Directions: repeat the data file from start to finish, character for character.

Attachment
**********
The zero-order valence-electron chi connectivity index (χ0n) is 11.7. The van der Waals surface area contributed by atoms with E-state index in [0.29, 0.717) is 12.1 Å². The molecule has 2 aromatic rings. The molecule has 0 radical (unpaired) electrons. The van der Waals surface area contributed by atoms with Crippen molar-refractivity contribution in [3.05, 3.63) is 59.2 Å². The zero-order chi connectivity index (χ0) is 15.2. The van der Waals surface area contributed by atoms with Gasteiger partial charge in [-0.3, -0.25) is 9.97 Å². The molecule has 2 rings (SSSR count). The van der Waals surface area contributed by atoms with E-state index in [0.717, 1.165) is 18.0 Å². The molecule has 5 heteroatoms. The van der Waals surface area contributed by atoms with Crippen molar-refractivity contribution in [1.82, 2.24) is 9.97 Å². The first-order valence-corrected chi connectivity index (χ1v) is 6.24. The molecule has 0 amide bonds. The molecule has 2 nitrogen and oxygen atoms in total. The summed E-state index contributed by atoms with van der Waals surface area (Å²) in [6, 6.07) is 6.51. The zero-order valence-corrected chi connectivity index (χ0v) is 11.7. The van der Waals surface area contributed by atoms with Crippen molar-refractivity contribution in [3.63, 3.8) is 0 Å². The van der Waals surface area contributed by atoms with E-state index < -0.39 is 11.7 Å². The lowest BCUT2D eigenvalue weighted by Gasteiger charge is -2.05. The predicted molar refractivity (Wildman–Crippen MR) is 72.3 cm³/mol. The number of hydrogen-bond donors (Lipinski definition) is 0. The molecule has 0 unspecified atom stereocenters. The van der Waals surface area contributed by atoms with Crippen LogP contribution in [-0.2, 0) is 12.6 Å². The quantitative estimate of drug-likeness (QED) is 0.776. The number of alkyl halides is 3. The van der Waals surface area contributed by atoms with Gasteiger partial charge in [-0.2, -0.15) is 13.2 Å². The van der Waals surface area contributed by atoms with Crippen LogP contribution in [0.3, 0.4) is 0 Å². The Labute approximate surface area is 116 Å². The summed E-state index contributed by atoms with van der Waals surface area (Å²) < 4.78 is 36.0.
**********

The zero-order valence-electron chi connectivity index (χ0n) is 11.7. The van der Waals surface area contributed by atoms with E-state index in [0.29, 0.717) is 12.1 Å². The molecule has 2 aromatic rings. The molecule has 0 radical (unpaired) electrons. The van der Waals surface area contributed by atoms with Crippen molar-refractivity contribution in [3.05, 3.63) is 59.2 Å². The zero-order chi connectivity index (χ0) is 15.2. The van der Waals surface area contributed by atoms with Gasteiger partial charge in [-0.3, -0.25) is 9.97 Å². The molecule has 2 rings (SSSR count). The van der Waals surface area contributed by atoms with E-state index in [0.717, 1.165) is 18.0 Å². The molecule has 5 heteroatoms. The van der Waals surface area contributed by atoms with Crippen molar-refractivity contribution in [1.82, 2.24) is 9.97 Å². The first-order valence-corrected chi connectivity index (χ1v) is 6.24. The molecule has 0 amide bonds. The molecule has 2 nitrogen and oxygen atoms in total. The summed E-state index contributed by atoms with van der Waals surface area (Å²) in [6, 6.07) is 6.51. The zero-order valence-corrected chi connectivity index (χ0v) is 11.7. The van der Waals surface area contributed by atoms with Crippen molar-refractivity contribution in [3.63, 3.8) is 0 Å². The van der Waals surface area contributed by atoms with E-state index < -0.39 is 11.7 Å². The lowest BCUT2D eigenvalue weighted by Gasteiger charge is -2.05. The predicted molar refractivity (Wildman–Crippen MR) is 72.3 cm³/mol. The number of hydrogen-bond donors (Lipinski definition) is 0. The molecule has 0 unspecified atom stereocenters. The van der Waals surface area contributed by atoms with Crippen LogP contribution in [-0.2, 0) is 12.6 Å². The quantitative estimate of drug-likeness (QED) is 0.776. The number of alkyl halides is 3. The van der Waals surface area contributed by atoms with Gasteiger partial charge in [-0.2, -0.15) is 13.2 Å². The van der Waals surface area contributed by atoms with Crippen LogP contribution in [0.3, 0.4) is 0 Å². The Labute approximate surface area is 116 Å². The summed E-state index contributed by atoms with van der Waals surface area (Å²) < 4.78 is 36.0.